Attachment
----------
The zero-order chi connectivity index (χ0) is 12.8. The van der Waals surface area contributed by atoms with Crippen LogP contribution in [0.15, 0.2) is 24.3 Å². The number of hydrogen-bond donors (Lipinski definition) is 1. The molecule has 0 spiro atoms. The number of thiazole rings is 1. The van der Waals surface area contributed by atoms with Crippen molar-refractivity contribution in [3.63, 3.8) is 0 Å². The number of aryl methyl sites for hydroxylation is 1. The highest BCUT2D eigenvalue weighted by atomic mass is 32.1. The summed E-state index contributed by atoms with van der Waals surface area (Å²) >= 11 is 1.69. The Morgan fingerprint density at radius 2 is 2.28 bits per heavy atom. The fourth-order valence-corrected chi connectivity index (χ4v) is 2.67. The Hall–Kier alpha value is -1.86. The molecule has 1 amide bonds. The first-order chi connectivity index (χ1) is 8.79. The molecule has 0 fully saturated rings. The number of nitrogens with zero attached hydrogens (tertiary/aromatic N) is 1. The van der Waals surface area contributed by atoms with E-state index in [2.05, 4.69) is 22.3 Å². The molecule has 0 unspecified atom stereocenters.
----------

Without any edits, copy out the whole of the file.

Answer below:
The zero-order chi connectivity index (χ0) is 12.8. The van der Waals surface area contributed by atoms with Crippen LogP contribution in [0.15, 0.2) is 24.3 Å². The number of hydrogen-bond donors (Lipinski definition) is 1. The molecule has 0 spiro atoms. The number of thiazole rings is 1. The van der Waals surface area contributed by atoms with Crippen molar-refractivity contribution in [3.63, 3.8) is 0 Å². The number of aryl methyl sites for hydroxylation is 1. The highest BCUT2D eigenvalue weighted by atomic mass is 32.1. The summed E-state index contributed by atoms with van der Waals surface area (Å²) >= 11 is 1.69. The Morgan fingerprint density at radius 2 is 2.28 bits per heavy atom. The fourth-order valence-corrected chi connectivity index (χ4v) is 2.67. The Hall–Kier alpha value is -1.86. The molecule has 1 amide bonds. The first-order chi connectivity index (χ1) is 8.79. The molecule has 0 fully saturated rings. The number of nitrogens with zero attached hydrogens (tertiary/aromatic N) is 1. The van der Waals surface area contributed by atoms with E-state index in [2.05, 4.69) is 22.3 Å². The molecule has 0 unspecified atom stereocenters.